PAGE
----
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UCL Department of Science, Technology, Engineering and Public Policy


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Blog Series – Breaking BEIS: Risks & Opportunities for Engineering Policy (2/4)

By laurent.liote.19, on 22 February 2023

This 4-part blog series covers the recent dismantling of the UK government’s department for Business, Energy and the Industrial Strategy (BEIS) and what it means for engineering policy. We take this opportunity to look at what we can learn from the creation and internal organisation of BEIS to reflect on how machinery of government changes affect engineering in and for policy. This blog series is written by final year PhD candidate Laurent Lioté, working on engineering advice for energy policy and part of STEaPP’s Engineering Policy Group.      

Machining government: barriers and opportunities for engineering

Picking up where we left off last week, this post will cover how machinery of government changes can help or hinder the development of engineering advice for policy. This post looks at how BEIS came to be to understand the potential impact of the most recent reshuffle.

If you recall the diagram from last week, the energy and innovation portfolios have been bounced around frequently. Now the challenge with this type of machinery of government changes is that they lead to increased staff turnover (which is already quite high ‘by default’) and decreased knowledge retention, in turn breaking-up policy continuity.

Turnover happens at a high political level when new ministers come in like last week, in 2016 with the creation of BEIS or 2008 when DECC (the Department for Energy and Climate Change) was established. A less visible turnover however happens at policy levels where policy and technical teams (ex: DECC then BEIS’ engineering and science advice teams) get moved around depending on the portfolio and remit of the new departments.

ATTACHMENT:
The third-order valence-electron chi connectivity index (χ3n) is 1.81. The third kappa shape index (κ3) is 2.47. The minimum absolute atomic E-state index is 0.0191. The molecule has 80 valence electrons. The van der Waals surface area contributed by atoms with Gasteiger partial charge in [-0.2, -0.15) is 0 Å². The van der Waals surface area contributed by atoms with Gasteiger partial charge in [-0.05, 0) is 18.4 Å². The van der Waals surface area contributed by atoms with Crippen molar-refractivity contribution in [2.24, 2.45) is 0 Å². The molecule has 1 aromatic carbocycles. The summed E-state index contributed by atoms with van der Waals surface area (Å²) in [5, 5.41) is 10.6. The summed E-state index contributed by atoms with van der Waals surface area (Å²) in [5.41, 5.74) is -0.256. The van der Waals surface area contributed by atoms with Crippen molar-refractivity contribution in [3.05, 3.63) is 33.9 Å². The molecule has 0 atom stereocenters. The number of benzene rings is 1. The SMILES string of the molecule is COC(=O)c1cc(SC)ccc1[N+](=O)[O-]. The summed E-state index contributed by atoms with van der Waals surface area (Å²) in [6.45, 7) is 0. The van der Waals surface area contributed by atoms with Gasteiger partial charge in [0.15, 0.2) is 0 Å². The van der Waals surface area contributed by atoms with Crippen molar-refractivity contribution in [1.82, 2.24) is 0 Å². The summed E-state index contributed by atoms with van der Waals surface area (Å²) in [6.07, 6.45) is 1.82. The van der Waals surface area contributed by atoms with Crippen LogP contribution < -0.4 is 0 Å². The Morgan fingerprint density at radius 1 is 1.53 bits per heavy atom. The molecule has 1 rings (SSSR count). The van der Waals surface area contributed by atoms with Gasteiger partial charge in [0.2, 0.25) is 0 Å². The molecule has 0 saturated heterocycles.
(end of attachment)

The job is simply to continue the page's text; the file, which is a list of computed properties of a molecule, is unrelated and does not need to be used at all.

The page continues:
This can easily result in a break in policy continuity as the ministerial remits are different, key individuals might leave (and with them some institutional memory), policy and technical teams have to find their footing, and advisers have to be brought up to speed on new policy areas. This last point is particularly important for technical policy areas, like energy, as new individuals don’t always have the tacit knowledge linked to corporate memory that enables them to assess the reliability of evidence. The lack of policy continuity can quickly become an issue when it comes to long-term challenges and targets like climate change policy.

But machinery of government changes are not always barriers to technical advice, in fact they can provide an opportunity for positive change like bringing a bit of engineering capacity back in-house (I might be biased!). When DECC was created for instance, the newly appointed CSA was clear that DECC’s mission of combatting climate change could not be achieved without hiring more engineers and scientists. In this case, a machinery of government change – and individual will and policy vision – increased the government’s engineering capability.

And in the end this question of policy vision and ministerial mission might be the key. How much engineering is recognised at the core of the new departments’ mission will determine how much engineering advice will be sought, deployed and used.

Looking at the aims of the two new departments, the technical (“energy supply, drive innovation”) is mixed with more economic imperatives (“growth, bills and inflation”). This is fine, lowering bills and creating jobs is important, but it does bring up the question of how much influence engineering vs. economics will have in policy – or if they are compatible. And that’s what we’ll cover in the next episode, stay tuned!

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